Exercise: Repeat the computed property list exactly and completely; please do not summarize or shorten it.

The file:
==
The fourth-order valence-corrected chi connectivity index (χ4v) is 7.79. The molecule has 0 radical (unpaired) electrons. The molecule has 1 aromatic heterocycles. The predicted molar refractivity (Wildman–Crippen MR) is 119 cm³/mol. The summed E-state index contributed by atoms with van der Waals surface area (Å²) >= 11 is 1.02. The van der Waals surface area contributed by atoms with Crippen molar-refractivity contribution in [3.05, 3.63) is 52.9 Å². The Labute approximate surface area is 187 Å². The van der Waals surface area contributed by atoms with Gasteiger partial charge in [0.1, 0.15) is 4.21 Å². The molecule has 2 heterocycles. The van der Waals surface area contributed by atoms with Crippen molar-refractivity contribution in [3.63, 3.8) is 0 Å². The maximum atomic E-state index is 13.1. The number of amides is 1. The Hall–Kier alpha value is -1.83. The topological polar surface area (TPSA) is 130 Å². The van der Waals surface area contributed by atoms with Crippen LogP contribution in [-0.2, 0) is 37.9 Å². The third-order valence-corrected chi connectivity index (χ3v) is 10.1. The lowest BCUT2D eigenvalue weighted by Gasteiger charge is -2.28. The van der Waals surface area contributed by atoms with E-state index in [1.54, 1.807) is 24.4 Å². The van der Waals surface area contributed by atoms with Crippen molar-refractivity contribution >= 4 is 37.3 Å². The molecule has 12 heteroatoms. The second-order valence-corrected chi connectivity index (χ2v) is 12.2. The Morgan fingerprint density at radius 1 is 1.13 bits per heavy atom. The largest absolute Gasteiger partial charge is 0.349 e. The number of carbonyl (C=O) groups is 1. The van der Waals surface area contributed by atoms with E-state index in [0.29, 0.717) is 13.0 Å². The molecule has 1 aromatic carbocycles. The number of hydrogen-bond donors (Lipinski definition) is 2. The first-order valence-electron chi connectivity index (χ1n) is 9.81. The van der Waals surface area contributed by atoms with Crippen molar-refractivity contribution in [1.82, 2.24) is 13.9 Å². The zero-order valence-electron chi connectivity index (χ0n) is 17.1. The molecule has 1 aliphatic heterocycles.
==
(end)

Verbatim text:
The fourth-order valence-corrected chi connectivity index (χ4v) is 7.79. The molecule has 0 radical (unpaired) electrons. The molecule has 1 aromatic heterocycles. The predicted molar refractivity (Wildman–Crippen MR) is 119 cm³/mol. The summed E-state index contributed by atoms with van der Waals surface area (Å²) >= 11 is 1.02. The van der Waals surface area contributed by atoms with Crippen molar-refractivity contribution in [3.05, 3.63) is 52.9 Å². The Labute approximate surface area is 187 Å². The van der Waals surface area contributed by atoms with Gasteiger partial charge in [0.1, 0.15) is 4.21 Å². The molecule has 2 heterocycles. The van der Waals surface area contributed by atoms with Crippen molar-refractivity contribution in [3.63, 3.8) is 0 Å². The maximum atomic E-state index is 13.1. The number of amides is 1. The Hall–Kier alpha value is -1.83. The topological polar surface area (TPSA) is 130 Å². The van der Waals surface area contributed by atoms with Crippen LogP contribution in [-0.2, 0) is 37.9 Å². The third-order valence-corrected chi connectivity index (χ3v) is 10.1. The lowest BCUT2D eigenvalue weighted by Gasteiger charge is -2.28. The van der Waals surface area contributed by atoms with E-state index in [1.54, 1.807) is 24.4 Å². The van der Waals surface area contributed by atoms with Crippen molar-refractivity contribution >= 4 is 37.3 Å². The molecule has 12 heteroatoms. The second-order valence-corrected chi connectivity index (χ2v) is 12.2. The Morgan fingerprint density at radius 1 is 1.13 bits per heavy atom. The largest absolute Gasteiger partial charge is 0.349 e. The number of carbonyl (C=O) groups is 1. The van der Waals surface area contributed by atoms with E-state index in [0.29, 0.717) is 13.0 Å². The molecule has 1 aromatic carbocycles. The number of hydrogen-bond donors (Lipinski definition) is 2. The first-order valence-electron chi connectivity index (χ1n) is 9.81. The van der Waals surface area contributed by atoms with Crippen molar-refractivity contribution in [1.82, 2.24) is 13.9 Å². The zero-order valence-electron chi connectivity index (χ0n) is 17.1. The molecule has 1 aliphatic heterocycles.